• Section 72 prescribes punishment for a person who, in pursuance of any of the powers conferred under the IT Act Rules or Regulations, has secured access to any electronic record, book, register, correspondence, information, document or other material without the consent of the person concerned and discloses such material to any other person.
  • Section 72A prescribes punishment for a person including an intermediary who has secured access to any material containing personal information about another person under the terms of lawful contract and has intentionally and knowingly disclosed the same in breach of lawful contract without the consent of the person concerned.

The Government has notified the Information Technology (Reasonable Security Practices and Procedures and Sensitive Personal Data or Information) Rules, 2011 that deals with protection of “Sensitive personal data or information of a person”. These rules prescribe reasonable procedures and practices which are required to be followed by a body corporate handling personal information to ensure security of such data. The rules have stated the personal information consists of information relating to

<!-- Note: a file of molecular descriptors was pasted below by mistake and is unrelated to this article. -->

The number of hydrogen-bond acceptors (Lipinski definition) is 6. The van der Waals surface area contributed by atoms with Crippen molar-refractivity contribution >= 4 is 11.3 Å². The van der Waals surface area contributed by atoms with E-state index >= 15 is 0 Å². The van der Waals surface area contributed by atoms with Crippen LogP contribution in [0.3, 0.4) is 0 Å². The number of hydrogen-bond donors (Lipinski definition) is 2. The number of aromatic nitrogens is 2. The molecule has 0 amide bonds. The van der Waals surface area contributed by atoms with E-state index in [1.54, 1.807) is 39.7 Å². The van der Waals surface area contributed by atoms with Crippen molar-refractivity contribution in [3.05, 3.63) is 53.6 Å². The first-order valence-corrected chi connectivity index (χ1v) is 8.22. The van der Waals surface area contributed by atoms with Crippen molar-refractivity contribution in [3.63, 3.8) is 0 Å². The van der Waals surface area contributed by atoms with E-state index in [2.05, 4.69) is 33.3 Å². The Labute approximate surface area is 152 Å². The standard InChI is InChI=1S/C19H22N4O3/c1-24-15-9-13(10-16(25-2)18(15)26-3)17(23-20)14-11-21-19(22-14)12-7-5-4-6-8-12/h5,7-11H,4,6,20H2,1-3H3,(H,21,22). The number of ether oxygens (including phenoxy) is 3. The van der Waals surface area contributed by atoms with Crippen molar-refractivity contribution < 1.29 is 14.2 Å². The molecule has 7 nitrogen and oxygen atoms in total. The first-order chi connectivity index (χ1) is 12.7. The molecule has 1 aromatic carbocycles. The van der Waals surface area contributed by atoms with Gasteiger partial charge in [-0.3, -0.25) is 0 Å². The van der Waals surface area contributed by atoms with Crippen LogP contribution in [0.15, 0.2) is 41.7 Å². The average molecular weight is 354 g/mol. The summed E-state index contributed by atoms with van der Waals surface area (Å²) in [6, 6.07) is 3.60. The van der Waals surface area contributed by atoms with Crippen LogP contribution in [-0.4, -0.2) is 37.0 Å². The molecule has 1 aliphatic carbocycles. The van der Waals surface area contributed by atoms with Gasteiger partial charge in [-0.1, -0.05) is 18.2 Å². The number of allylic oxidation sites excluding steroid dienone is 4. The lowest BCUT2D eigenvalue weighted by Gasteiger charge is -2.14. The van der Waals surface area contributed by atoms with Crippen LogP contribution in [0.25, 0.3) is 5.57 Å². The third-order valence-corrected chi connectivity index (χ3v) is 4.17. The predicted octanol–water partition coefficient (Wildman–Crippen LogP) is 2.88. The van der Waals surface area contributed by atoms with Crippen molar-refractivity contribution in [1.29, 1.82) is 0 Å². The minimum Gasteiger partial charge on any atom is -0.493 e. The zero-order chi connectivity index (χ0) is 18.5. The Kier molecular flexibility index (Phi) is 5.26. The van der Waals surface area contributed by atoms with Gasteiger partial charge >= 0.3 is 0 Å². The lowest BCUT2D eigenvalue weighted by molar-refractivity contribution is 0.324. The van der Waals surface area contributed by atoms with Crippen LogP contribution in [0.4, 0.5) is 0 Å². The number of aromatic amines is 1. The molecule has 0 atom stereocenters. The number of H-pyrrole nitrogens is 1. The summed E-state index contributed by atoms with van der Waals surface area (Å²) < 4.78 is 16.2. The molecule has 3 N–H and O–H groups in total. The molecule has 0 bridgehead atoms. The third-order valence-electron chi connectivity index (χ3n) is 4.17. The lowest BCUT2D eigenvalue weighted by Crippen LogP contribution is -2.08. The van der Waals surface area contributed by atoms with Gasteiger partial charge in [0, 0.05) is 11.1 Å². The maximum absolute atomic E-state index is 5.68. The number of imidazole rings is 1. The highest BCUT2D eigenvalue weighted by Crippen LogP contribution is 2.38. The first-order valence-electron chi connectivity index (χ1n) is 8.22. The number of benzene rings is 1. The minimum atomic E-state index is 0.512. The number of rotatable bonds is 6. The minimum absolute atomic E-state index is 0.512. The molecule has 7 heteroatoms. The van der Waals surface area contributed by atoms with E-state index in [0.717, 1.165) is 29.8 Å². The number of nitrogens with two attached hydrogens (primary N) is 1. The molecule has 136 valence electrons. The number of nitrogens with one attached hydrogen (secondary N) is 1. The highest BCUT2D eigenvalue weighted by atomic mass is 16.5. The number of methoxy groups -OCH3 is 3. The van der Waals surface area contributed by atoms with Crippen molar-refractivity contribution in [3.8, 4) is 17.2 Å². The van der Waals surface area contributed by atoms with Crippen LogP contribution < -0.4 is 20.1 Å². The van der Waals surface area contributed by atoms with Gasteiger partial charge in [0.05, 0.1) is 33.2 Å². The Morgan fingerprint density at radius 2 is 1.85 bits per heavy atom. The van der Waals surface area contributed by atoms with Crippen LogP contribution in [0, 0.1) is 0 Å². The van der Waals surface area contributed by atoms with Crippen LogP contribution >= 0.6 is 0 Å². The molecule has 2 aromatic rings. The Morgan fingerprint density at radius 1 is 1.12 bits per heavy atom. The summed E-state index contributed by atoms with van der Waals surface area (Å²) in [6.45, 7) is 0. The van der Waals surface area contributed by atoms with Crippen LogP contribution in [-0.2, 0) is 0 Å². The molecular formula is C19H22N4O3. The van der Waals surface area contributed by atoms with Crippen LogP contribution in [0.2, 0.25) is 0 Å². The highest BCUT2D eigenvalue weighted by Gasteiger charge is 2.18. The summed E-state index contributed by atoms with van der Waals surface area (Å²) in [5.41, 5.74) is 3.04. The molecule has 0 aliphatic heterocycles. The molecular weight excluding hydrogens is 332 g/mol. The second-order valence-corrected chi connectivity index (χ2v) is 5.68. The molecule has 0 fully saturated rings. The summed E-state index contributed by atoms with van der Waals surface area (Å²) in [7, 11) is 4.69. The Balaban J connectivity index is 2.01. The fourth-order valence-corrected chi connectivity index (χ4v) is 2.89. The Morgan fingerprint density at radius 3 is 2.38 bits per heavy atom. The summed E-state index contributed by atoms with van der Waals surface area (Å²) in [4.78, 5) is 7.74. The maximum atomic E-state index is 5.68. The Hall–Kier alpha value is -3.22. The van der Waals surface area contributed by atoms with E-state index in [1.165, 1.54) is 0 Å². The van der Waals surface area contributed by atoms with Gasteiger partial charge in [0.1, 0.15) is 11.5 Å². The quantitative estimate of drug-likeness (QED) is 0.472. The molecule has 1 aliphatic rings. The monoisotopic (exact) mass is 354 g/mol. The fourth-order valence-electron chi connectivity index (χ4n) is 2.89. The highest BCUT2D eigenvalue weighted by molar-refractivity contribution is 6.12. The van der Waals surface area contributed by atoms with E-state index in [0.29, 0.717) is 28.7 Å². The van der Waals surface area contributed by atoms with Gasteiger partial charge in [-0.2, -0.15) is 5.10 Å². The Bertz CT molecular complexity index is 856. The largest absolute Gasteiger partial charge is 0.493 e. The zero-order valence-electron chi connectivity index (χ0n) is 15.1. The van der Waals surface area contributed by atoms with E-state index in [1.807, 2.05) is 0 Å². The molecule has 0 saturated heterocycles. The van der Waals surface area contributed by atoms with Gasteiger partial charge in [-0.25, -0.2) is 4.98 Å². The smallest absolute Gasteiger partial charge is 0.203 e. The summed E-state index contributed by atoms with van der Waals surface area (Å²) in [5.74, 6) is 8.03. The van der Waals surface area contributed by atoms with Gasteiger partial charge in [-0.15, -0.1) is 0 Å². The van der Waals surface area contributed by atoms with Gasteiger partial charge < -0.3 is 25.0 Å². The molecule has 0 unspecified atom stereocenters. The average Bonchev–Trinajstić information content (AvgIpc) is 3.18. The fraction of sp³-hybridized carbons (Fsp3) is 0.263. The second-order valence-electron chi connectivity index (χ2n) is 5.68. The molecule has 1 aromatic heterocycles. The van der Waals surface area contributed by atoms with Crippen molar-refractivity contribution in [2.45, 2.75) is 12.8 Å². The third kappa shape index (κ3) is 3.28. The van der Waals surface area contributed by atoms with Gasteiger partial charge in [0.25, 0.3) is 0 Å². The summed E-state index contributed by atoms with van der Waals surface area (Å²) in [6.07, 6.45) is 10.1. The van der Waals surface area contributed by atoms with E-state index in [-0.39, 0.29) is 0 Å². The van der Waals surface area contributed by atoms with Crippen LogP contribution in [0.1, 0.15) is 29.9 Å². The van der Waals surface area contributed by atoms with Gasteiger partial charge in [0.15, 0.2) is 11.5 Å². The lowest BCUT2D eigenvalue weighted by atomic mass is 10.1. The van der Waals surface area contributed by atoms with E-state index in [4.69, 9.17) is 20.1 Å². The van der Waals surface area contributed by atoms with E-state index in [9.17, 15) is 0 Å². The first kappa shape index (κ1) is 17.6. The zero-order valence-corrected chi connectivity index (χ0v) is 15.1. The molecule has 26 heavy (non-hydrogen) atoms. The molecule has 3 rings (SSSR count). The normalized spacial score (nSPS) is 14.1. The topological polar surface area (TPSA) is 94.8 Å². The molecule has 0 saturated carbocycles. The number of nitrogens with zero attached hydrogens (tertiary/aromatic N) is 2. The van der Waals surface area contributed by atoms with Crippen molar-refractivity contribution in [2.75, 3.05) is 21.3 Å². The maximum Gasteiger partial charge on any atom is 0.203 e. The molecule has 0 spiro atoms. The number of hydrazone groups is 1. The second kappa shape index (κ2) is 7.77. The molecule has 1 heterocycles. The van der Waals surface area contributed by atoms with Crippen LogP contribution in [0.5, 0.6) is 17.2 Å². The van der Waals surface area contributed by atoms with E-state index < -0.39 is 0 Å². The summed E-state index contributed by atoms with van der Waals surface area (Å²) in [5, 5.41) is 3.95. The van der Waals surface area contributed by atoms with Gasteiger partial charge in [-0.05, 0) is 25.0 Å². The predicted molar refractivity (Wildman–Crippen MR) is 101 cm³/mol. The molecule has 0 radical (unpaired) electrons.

• Passwords;
  • Financial information;
  • Physical, physiological and mental health condition;
  • Sexual orientation;
  • Medical records and history;
  • Biometric information.

Section 69 of the IT Act is an exception to the general rule of privacy since it prescribes the grounds on which any information including personal information in any computer resource can be intercepted, monitored or decrypted by the Government. It also empowers the Government to disclose such information in public interest.

Another exception where personal information of a person can be shared is by the order of the court or the consent of the person providing such information. In this case, the body corporate asking for such information should also disclose its privacy policy. However, owing to the huge percentage of the illiterate population in the nation, people are not aware that they have to give their ‘consent’for the corporatesto use personal information and therefore, it has reduced to a mere formality.Moreover, not much importance is attached to the privacy policy which are put up on the websites of the body corporates without following any guidelines.